Google this week announced the beta release of Chrome 94, the next update to Google’s desktop web browser. In addition to general improvements, the update also adds support for the new WebGPU API, which comes to replace WebGL and can even access Apple’s Metal API.
As described by Google in a blog post, WebGPU is a new, more advanced graphics API for the web that is able to access GPU hardware, resulting in better performance for rendering interfaces in websites and web apps.
The main difference of WebGPU to other graphics acceleration APIs for the web is that the new API is based on the device’s native technologies, such as Apple’s Metal, Microsoft’s Direct3D, or the open Vulkan standard. This should make it easier for web developers to create web apps and games with more intense graphics.
The WebGPU API is the successor to the WebGL and WebGL2 graphics APIs for the Web. It provides modern features such as “GPU compute” as well as lower overhead access to GPU hardware and better, more predictable performance. This is an improvement over the existing WebGL interfaces, which were designed for drawing images but could only be repurposed for other kinds of computations with great effort.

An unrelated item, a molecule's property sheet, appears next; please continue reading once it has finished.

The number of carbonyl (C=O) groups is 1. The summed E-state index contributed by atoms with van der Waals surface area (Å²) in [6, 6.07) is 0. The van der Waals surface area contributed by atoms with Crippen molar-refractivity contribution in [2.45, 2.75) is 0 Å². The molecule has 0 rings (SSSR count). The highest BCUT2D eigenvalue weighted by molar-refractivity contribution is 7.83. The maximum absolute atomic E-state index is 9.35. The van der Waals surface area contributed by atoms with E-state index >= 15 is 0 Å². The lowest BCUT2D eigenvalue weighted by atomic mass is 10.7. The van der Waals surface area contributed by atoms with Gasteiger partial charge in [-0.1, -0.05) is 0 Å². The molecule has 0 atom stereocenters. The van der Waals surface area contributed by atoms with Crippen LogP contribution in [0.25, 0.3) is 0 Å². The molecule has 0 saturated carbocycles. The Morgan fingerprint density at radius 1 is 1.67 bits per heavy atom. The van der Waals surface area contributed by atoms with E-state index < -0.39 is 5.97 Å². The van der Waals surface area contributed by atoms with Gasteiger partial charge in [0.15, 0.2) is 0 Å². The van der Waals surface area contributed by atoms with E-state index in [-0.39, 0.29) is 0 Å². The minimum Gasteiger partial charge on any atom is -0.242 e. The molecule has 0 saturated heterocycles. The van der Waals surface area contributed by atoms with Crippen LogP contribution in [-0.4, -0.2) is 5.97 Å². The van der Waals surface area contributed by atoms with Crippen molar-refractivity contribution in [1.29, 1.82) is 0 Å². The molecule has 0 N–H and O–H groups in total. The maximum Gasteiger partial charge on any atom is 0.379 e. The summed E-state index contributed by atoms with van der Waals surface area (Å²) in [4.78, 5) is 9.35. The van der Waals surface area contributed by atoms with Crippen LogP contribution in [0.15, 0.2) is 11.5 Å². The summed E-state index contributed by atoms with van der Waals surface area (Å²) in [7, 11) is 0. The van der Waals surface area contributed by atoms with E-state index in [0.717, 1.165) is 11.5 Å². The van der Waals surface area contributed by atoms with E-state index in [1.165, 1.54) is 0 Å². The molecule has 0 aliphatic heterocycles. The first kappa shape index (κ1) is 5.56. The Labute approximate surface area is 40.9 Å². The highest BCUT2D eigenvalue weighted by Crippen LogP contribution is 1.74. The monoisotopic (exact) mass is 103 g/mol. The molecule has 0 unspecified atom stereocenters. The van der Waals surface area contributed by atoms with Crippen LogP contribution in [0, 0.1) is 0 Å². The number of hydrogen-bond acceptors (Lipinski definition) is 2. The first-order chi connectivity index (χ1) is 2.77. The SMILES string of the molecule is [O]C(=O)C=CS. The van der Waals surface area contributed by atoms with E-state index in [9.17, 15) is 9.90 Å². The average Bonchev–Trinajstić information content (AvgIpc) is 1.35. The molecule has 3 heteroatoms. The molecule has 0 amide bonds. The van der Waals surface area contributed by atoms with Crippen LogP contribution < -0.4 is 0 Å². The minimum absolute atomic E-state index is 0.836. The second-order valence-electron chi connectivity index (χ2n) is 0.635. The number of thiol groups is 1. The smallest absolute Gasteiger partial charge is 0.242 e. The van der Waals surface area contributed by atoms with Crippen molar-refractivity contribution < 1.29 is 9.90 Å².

For those unfamiliar, Metal is an API introduced by Apple in 2014 that provides low-level access to GPU hardware for iOS, macOS, and tvOS apps. In other words, apps can access the GPU without overloading the CPU, which is one of the limitations of old APIs like OpenGL.
However, as noted by The Verge, it will probably take some time before developers adopt the new WebGPU API into their web projects as it’s still considered an experimental feature. Google says WebGPU is not expected to come enabled by default for all Chrome users until early 2022.
The final release of Chrome 94 should enable WebCodecs for everyone, which is another API designed to improve the encoding and decoding of streaming videos.
Apple currently provides access to the WebGPU API in its Safari web browser through the latest version of the Safari Technology Preview, which can be downloaded by developers. Since the API is not yet included in Safari 15 that comes with macOS Monterey, it will probably come in early 2022 with a future Safari update.